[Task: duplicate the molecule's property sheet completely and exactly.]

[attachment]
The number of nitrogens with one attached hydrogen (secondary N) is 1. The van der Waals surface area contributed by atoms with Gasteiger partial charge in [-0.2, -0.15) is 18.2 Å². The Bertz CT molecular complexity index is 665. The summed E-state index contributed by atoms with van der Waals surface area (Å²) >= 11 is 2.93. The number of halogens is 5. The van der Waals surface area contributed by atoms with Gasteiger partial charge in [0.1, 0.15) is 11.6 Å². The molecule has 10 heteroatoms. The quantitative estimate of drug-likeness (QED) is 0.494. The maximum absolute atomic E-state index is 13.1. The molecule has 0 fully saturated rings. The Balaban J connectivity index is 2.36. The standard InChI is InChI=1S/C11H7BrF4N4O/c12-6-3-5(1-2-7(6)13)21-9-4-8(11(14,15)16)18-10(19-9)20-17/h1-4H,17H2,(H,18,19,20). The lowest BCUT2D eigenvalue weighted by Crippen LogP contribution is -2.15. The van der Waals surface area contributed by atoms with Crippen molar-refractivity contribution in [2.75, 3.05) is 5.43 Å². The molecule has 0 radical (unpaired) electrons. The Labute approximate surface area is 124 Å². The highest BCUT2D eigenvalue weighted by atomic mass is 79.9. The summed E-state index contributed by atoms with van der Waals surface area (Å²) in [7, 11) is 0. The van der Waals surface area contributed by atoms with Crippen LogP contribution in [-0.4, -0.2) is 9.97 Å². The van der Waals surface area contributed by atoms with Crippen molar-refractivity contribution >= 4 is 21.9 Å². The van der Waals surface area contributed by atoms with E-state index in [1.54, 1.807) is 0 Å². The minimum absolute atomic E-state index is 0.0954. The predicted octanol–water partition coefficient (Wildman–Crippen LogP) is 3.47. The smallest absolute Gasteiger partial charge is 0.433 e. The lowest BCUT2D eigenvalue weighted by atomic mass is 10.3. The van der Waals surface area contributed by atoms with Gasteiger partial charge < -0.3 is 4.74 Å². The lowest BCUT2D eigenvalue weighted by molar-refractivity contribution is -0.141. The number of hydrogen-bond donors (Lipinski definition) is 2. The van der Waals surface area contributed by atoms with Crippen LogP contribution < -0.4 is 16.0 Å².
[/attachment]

The number of nitrogens with one attached hydrogen (secondary N) is 1. The van der Waals surface area contributed by atoms with Gasteiger partial charge in [-0.2, -0.15) is 18.2 Å². The Bertz CT molecular complexity index is 665. The summed E-state index contributed by atoms with van der Waals surface area (Å²) >= 11 is 2.93. The number of halogens is 5. The van der Waals surface area contributed by atoms with Gasteiger partial charge in [0.1, 0.15) is 11.6 Å². The molecule has 10 heteroatoms. The quantitative estimate of drug-likeness (QED) is 0.494. The maximum absolute atomic E-state index is 13.1. The molecule has 0 fully saturated rings. The Balaban J connectivity index is 2.36. The standard InChI is InChI=1S/C11H7BrF4N4O/c12-6-3-5(1-2-7(6)13)21-9-4-8(11(14,15)16)18-10(19-9)20-17/h1-4H,17H2,(H,18,19,20). The lowest BCUT2D eigenvalue weighted by Crippen LogP contribution is -2.15. The van der Waals surface area contributed by atoms with Crippen molar-refractivity contribution in [2.75, 3.05) is 5.43 Å². The molecule has 0 radical (unpaired) electrons. The Labute approximate surface area is 124 Å². The highest BCUT2D eigenvalue weighted by atomic mass is 79.9. The summed E-state index contributed by atoms with van der Waals surface area (Å²) in [7, 11) is 0. The van der Waals surface area contributed by atoms with Crippen LogP contribution in [-0.4, -0.2) is 9.97 Å². The van der Waals surface area contributed by atoms with Crippen molar-refractivity contribution >= 4 is 21.9 Å². The van der Waals surface area contributed by atoms with E-state index in [1.54, 1.807) is 0 Å². The minimum absolute atomic E-state index is 0.0954. The predicted octanol–water partition coefficient (Wildman–Crippen LogP) is 3.47. The smallest absolute Gasteiger partial charge is 0.433 e. The lowest BCUT2D eigenvalue weighted by atomic mass is 10.3. The van der Waals surface area contributed by atoms with Gasteiger partial charge < -0.3 is 4.74 Å². The lowest BCUT2D eigenvalue weighted by molar-refractivity contribution is -0.141. The number of hydrogen-bond donors (Lipinski definition) is 2. The van der Waals surface area contributed by atoms with Crippen LogP contribution < -0.4 is 16.0 Å².